Plaintiff, an African-American male, began working for the BOP in October 1998 and currently serves as a Medical Officer at a Federal Detention Center in Philadelphia, Pennsylvania. (Id. ¶ 7.) Between July 2002 and November 2004, four female inmates filed complaints alleging that plaintiff behaved inappropriately during their medical examinations. (Id. ¶¶ 9--11.) Each allegation was investigated by the Office of Internal Affairs ("OIA") and was found to be either false or unsubstantiated. (Id.) Even so, certain restrictions were placed on plaintiff's practice of medicine that allegedly interfered with his ability to respond to medical emergencies involving female patients. (Id. ¶ 16.) Plaintiff filed a formal EEO discrimination complaint in March 2005, believing that the imposition of these restrictions was motivated by racial discrimination. (Id. ¶ 24.) In September 2005, plaintiff filed a retaliation complaint with the Equal Employment Opportunity Commission ("EEOC"), alleging numerous adverse employment actions by the BOP in response to plaintiff's March 2005 discrimination complaint. (Id. ¶ 35.) The BOP's alleged retaliatory behavior and attempts to force plaintiff to resign continued through December 2006. (Id. ¶¶ 36--39.)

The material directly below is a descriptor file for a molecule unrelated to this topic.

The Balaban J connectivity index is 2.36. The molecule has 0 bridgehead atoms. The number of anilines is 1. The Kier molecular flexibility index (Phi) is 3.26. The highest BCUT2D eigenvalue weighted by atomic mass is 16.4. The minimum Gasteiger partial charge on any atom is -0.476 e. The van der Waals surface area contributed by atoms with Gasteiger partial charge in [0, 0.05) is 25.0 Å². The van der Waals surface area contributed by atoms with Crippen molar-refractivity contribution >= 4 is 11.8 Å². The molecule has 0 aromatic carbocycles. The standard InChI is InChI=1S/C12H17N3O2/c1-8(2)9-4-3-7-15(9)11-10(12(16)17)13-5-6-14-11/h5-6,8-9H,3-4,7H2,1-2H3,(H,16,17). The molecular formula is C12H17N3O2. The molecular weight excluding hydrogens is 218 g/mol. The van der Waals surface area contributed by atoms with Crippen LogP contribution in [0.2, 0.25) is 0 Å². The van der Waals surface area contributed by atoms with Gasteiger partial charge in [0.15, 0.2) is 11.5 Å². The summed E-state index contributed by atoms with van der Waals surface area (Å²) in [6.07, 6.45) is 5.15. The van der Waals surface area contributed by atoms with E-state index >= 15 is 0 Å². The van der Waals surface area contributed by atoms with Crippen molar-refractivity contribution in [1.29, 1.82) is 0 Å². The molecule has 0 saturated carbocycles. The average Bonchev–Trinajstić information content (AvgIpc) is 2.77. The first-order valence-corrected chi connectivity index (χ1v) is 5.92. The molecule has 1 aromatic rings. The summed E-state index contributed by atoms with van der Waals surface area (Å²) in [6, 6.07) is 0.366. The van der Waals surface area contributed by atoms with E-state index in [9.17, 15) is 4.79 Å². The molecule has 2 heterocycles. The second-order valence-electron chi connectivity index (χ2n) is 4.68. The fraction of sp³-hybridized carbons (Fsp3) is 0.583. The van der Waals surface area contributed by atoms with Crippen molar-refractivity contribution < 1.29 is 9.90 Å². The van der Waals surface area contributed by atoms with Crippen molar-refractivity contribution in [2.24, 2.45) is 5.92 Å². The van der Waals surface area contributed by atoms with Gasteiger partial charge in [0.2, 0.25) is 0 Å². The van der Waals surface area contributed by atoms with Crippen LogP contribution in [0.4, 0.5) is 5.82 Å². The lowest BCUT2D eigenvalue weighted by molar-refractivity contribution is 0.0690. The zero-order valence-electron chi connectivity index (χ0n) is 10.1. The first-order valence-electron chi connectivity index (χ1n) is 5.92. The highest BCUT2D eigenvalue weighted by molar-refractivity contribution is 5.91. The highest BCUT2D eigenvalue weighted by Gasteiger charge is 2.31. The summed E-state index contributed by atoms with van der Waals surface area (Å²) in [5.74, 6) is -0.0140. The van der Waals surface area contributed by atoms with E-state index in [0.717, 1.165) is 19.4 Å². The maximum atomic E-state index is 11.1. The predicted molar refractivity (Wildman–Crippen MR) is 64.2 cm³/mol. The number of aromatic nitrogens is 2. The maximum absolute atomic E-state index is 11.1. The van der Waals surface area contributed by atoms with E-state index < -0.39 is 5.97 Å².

Plaintiff filed his complaint on March 16, 2007. On February 12, 2008, defendant filed his motion to dismiss or in the alternative, for summary judgment. Rather than file an opposition, plaintiff filed a pro se motion on July 11, 2008 to transfer this case to the United States District Court for the Eastern District of Pennsylvania. Plaintiff also moved to hold defendant's motion in abeyance pending determination of plaintiff's motion to transfer venue.